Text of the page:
Agriculture and agri-food accounts for 2.6 percent of Canada’s total GDP. Globally, it’s a $5 trillion-dollar industry. By 2050, demand for food for human and animal consumption will increase by 100 percent. More farming isn’t a satisfactory answer, since the world is already struggling to keep up. By 2030, the world will be unable to meet 30 percent of water demand, and it’s already degraded over 20 percent of arable land. There are significant opportunities for innovative companies to use technology to improve farming practices, introduce efficiency, and streamline processes through data-driven decision making.
- Artificial intelligence will become a critical part of the agricultural industry. The global market for artificial intelligence in agriculture was $0.65 billion in 2018. It will hit $4.43 billion by 2027, growing at a CAGR of 23.7 percent. AI, fuelled by data generated by Internet of Things (IoT) devices, can help farmers with everything from monitoring soil conditions to making data-driven decisions about which crops to grow and in which fields.
- Blockchain and RFID will deliver enhanced track-and-trace capabilities. Blockchain in agriculture will become an industry worth $948 million by 2025. Tech-enhanced supply chains will allow farmers and other players along the agricultural value chain to minimize the risk associated with the food chain by identifying the exact source of bad food during product recalls instead of tossing a large batch.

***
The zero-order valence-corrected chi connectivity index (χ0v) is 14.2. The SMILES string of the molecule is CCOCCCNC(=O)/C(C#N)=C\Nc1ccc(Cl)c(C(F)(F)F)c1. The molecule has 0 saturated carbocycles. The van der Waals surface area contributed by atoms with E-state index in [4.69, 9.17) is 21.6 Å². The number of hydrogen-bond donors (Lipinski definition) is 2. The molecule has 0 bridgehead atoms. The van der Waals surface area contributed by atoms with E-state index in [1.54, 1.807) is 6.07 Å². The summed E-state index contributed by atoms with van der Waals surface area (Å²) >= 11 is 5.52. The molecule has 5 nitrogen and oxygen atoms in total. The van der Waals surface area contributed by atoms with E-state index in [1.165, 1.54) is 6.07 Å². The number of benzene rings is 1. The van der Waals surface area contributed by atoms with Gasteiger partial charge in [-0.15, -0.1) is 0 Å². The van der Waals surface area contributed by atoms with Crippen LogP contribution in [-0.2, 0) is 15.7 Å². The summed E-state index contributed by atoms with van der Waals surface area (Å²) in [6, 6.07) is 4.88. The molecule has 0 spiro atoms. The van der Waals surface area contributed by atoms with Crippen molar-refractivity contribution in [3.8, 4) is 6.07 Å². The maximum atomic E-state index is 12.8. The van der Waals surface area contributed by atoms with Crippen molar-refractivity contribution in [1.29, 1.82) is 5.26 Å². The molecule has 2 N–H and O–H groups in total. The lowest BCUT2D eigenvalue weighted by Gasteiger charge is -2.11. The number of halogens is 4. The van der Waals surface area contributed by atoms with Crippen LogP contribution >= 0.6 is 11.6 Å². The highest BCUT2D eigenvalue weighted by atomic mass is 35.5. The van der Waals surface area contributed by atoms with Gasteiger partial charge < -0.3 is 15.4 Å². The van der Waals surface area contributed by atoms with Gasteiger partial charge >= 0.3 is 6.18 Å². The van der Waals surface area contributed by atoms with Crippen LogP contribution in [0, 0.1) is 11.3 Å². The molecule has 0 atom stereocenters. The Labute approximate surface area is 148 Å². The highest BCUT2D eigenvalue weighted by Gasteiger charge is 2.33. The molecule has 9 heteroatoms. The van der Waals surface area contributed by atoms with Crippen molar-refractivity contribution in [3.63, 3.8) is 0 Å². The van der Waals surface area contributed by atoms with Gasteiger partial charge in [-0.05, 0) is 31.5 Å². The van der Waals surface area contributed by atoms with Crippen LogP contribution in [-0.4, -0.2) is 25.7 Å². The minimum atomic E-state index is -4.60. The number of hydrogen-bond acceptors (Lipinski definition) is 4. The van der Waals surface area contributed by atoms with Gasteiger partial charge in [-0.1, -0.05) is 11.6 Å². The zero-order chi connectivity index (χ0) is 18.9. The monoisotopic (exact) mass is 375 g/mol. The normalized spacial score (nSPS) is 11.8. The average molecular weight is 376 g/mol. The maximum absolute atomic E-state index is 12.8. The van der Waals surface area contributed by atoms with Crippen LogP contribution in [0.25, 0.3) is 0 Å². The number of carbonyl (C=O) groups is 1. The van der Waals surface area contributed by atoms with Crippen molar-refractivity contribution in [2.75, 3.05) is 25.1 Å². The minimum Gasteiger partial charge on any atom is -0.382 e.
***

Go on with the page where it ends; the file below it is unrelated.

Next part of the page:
- Focus on ways to address existing efficiencies in the agricultural industry. Farmers face pressure to produce greater amounts of food with less land under challenging climate conditions and increasing regulations. In addition, they have to use outdated channels for gaining access to credit, a serious pain point considering the cash-flow intensive nature of agriculture. Entrepreneurs who design tech-enabled ways to streamline processes in the agricultural industry can enjoy significant traction.
- Consider farming’s intersection with other industries. There are several exciting opportunities for “deep technology” innovation in the agricultural industry. That said, the best step for companies may be investing in specific processes of the value chain and seeing where agriculture intersects with other industries. For example, fintech has a significant role to play in the agricultural industry such as helping farmers access credit or their investment in sustainable farming practices and equipment.
Watch out for
Today’s farmers are managing massive financial transactions for crop inputs using pen, paper, and checks. The companies running the campaigns are making decisions based on spreadsheets. There’s a need for companies that can bring the user-friendliness and data-driven decision making of B2C e-commerce to B2B agricultural purchases. Agro.Club, a Winnipeg-based agtech company, is building a digital-first, user-friendly experience for crop input purchases, connecting farmers, retailers, and manufacturers through one seamless marketplace.